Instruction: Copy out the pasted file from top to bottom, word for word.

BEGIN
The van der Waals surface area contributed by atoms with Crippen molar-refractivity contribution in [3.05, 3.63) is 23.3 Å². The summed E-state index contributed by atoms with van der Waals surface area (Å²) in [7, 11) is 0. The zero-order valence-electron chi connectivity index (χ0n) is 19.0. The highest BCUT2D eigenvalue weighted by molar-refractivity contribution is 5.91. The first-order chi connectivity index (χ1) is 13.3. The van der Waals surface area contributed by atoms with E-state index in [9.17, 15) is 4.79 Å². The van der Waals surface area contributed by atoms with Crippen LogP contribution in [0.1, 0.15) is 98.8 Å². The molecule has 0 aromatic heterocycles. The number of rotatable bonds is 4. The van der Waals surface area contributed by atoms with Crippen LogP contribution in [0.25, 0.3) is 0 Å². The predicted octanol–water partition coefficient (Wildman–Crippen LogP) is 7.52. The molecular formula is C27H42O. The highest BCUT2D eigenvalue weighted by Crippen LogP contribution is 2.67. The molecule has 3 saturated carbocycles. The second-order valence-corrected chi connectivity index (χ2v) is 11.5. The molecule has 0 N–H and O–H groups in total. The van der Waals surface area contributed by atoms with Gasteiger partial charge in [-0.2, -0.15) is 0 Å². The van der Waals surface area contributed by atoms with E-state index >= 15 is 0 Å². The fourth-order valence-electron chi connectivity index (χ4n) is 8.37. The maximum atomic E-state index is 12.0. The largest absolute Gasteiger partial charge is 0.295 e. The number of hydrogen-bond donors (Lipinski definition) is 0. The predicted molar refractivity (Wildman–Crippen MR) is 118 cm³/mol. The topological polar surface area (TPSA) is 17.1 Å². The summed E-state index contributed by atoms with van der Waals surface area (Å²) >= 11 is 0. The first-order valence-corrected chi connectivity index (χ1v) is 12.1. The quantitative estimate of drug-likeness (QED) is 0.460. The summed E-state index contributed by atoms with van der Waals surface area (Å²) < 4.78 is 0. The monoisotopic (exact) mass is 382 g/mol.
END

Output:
The van der Waals surface area contributed by atoms with Crippen molar-refractivity contribution in [3.05, 3.63) is 23.3 Å². The summed E-state index contributed by atoms with van der Waals surface area (Å²) in [7, 11) is 0. The zero-order valence-electron chi connectivity index (χ0n) is 19.0. The highest BCUT2D eigenvalue weighted by molar-refractivity contribution is 5.91. The first-order chi connectivity index (χ1) is 13.3. The van der Waals surface area contributed by atoms with E-state index in [9.17, 15) is 4.79 Å². The van der Waals surface area contributed by atoms with Crippen LogP contribution in [0.1, 0.15) is 98.8 Å². The molecule has 0 aromatic heterocycles. The number of rotatable bonds is 4. The van der Waals surface area contributed by atoms with Crippen LogP contribution in [0.25, 0.3) is 0 Å². The predicted octanol–water partition coefficient (Wildman–Crippen LogP) is 7.52. The molecular formula is C27H42O. The highest BCUT2D eigenvalue weighted by Crippen LogP contribution is 2.67. The molecule has 3 saturated carbocycles. The second-order valence-corrected chi connectivity index (χ2v) is 11.5. The molecule has 0 N–H and O–H groups in total. The van der Waals surface area contributed by atoms with Gasteiger partial charge in [-0.2, -0.15) is 0 Å². The van der Waals surface area contributed by atoms with E-state index >= 15 is 0 Å². The fourth-order valence-electron chi connectivity index (χ4n) is 8.37. The maximum atomic E-state index is 12.0. The largest absolute Gasteiger partial charge is 0.295 e. The number of hydrogen-bond donors (Lipinski definition) is 0. The predicted molar refractivity (Wildman–Crippen MR) is 118 cm³/mol. The topological polar surface area (TPSA) is 17.1 Å². The summed E-state index contributed by atoms with van der Waals surface area (Å²) >= 11 is 0. The first-order valence-corrected chi connectivity index (χ1v) is 12.1. The quantitative estimate of drug-likeness (QED) is 0.460. The summed E-state index contributed by atoms with van der Waals surface area (Å²) < 4.78 is 0. The monoisotopic (exact) mass is 382 g/mol.